Sunday, April 7, 2013

Try Something New

Using native plants in the home garden is a wonderful way to add a “sense of place” to your landscape, especially when you are using regional natives. People that want to use more native plants can be frustrated with locating them, but I think that local native plants sales are on the rise in many areas. Nature centers, plant societies and botanical gardens are sponsoring more plant sales than they were just a few years ago.

Even big box stores and some of the better nurseries are carrying more native plants, although they are not always well labeled as a US native plant (so do your own research). Perennials like coneflower (Echinacea), black-eyed Susan (Rudbeckia), beard tongue (Penstemon), coreopsis (Coreopsis), phlox (Phlox), alumroot (Heuchera) and foamflower (Tiarella) are tried and true nursery staples when it comes to native perennials.

So many wonderful plants have yet to be explored for the nursery trade; luckily a few of them do find their way into small native plant sales. Native ferns, shrubs that produce fruit for birds, unusual trees and tiny spring ephemerals like Trillium and bloodroot (Sanguinaria canadensis) can be found there.

Still many other native plants wait to be appreciated. Here are a few of my favorites that I hope will get more attention in the future.


Stenanthium gramineum
Featherbells (Stenanthium gramineum) is a member of the lily family that has the look of a grass or a Carex. The foliage is just coming up now at my house. In late summer, when you are wishing something would bloom, a tall spike of white flowers shoots up.

I grow it in full sun with no extra watering and it's been very happy.

Amianthium muscitoxicum
Fly poison (Amianthium muscitoxicum) is also in the lily family but it appreciates more shade, a bit moister conditions and blooms in late spring. The foliage is thick and wide and looks similar to daylily leaves. One of the best advantages of this plant (in addition to looking good) is that deer don’t eat it.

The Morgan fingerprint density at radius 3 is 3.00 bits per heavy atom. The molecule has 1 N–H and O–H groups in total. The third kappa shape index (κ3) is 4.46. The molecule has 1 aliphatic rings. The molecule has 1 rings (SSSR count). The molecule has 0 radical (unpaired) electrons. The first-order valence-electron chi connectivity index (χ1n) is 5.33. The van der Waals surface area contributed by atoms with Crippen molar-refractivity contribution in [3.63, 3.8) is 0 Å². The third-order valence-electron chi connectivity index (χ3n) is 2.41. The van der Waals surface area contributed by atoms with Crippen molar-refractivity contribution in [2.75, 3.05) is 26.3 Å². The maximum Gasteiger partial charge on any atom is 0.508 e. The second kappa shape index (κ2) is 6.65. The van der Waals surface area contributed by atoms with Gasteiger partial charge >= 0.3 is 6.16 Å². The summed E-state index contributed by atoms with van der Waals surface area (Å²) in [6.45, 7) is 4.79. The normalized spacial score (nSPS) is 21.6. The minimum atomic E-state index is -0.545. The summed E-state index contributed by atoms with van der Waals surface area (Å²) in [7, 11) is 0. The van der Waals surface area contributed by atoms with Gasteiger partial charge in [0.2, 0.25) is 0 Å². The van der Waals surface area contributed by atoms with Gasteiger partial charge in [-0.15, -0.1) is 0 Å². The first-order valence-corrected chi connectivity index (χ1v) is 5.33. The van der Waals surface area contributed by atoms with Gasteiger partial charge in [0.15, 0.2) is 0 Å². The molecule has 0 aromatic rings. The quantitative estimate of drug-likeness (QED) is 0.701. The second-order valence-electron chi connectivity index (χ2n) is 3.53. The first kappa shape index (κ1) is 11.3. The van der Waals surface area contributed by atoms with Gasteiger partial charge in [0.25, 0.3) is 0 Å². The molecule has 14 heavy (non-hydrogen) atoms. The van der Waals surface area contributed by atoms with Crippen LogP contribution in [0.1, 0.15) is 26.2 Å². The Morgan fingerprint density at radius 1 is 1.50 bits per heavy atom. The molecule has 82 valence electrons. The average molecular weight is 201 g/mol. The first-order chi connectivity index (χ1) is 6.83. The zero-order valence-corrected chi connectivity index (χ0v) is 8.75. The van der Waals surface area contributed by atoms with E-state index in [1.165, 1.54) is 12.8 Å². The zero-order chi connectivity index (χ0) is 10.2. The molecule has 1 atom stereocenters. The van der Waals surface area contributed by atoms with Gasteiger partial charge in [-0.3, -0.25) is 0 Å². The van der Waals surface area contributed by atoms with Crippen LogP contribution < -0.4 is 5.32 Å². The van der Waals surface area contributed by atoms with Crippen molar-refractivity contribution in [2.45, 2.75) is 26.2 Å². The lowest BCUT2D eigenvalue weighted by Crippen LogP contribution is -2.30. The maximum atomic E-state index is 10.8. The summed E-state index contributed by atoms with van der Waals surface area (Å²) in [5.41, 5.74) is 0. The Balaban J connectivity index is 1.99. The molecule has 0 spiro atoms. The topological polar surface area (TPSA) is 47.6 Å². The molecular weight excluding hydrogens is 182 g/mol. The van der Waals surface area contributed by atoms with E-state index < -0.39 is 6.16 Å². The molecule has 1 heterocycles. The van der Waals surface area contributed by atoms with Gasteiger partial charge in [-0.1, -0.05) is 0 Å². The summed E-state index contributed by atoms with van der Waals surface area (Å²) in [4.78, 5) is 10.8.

I've been surprised at how well it does in dry shade despite it's natural preference for moist conditions. The more deer leave it alone, the more I plant it!



Antennaria plantaginifolia
Pussytoes (Antennaria plantaginifolia) is a soft grey-green colored groundcover that stays evergreen in north Georgia (although often dead tree leaves cover it up). The bloom appears in late spring and has a resemblance to a cat’s paw. It thrives in poor soil – I see it growing on a scruffy dirt embankment on my regular walk – and grows lushly in better soil. It is a host plant for the American painted lady butterfly and one year I had caterpillars on it.

Chrysogonum virginianum
 Green and Gold (Chrysogonum virginianum) is actually somewhat available, but it is so under-appreciated for what it can do for you! This plant grows in sun and part shade, increases to a thick patch when happy and blooms like crazy in late spring. It’s also evergreen and sometimes the leaves are tinged a bit red around the edges in winter (I’m calling that a bonus).

Shrubs and Trees:

Mapleleaf viburnum (Viburnum acerifolium) doesn't get nearly as much attention as some of the other native viburnums and I never see it for sale except at the native plant society's annual sale. This viburnum is happy to bloom and fruit in partial shade, even dry shade. The spectacular fall color is not to be ignored.